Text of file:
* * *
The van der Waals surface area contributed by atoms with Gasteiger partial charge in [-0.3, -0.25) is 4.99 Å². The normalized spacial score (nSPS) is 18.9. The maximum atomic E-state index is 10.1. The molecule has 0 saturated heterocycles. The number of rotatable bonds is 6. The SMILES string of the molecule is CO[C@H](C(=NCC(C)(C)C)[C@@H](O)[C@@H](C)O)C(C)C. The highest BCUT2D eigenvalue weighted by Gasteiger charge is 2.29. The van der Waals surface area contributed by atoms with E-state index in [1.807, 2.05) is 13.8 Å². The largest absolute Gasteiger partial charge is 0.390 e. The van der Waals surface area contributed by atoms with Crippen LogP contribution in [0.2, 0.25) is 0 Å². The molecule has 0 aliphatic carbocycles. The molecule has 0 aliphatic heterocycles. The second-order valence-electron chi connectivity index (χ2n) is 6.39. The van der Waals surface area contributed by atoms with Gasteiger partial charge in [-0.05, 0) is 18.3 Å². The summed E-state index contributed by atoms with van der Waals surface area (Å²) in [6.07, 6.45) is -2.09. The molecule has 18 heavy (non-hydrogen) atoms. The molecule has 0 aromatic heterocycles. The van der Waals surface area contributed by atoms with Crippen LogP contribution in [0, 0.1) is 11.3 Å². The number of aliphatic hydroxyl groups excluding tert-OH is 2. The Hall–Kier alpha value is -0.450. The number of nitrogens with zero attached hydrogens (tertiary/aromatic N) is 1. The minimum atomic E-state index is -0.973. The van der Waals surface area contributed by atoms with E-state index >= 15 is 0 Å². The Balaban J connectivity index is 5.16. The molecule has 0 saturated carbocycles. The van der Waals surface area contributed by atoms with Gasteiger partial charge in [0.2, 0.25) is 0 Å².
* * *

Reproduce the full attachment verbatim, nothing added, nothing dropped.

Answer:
The van der Waals surface area contributed by atoms with Gasteiger partial charge in [-0.3, -0.25) is 4.99 Å². The normalized spacial score (nSPS) is 18.9. The maximum atomic E-state index is 10.1. The molecule has 0 saturated heterocycles. The number of rotatable bonds is 6. The SMILES string of the molecule is CO[C@H](C(=NCC(C)(C)C)[C@@H](O)[C@@H](C)O)C(C)C. The highest BCUT2D eigenvalue weighted by Gasteiger charge is 2.29. The van der Waals surface area contributed by atoms with E-state index in [1.807, 2.05) is 13.8 Å². The largest absolute Gasteiger partial charge is 0.390 e. The van der Waals surface area contributed by atoms with Crippen LogP contribution in [0.2, 0.25) is 0 Å². The molecule has 0 aliphatic carbocycles. The molecule has 0 aliphatic heterocycles. The second-order valence-electron chi connectivity index (χ2n) is 6.39. The van der Waals surface area contributed by atoms with Gasteiger partial charge in [-0.05, 0) is 18.3 Å². The summed E-state index contributed by atoms with van der Waals surface area (Å²) in [6.07, 6.45) is -2.09. The molecule has 18 heavy (non-hydrogen) atoms. The molecule has 0 aromatic heterocycles. The van der Waals surface area contributed by atoms with Crippen LogP contribution in [0, 0.1) is 11.3 Å². The number of aliphatic hydroxyl groups excluding tert-OH is 2. The Hall–Kier alpha value is -0.450. The number of nitrogens with zero attached hydrogens (tertiary/aromatic N) is 1. The minimum atomic E-state index is -0.973. The van der Waals surface area contributed by atoms with E-state index >= 15 is 0 Å². The Balaban J connectivity index is 5.16. The molecule has 0 saturated carbocycles. The van der Waals surface area contributed by atoms with Gasteiger partial charge in [0.2, 0.25) is 0 Å².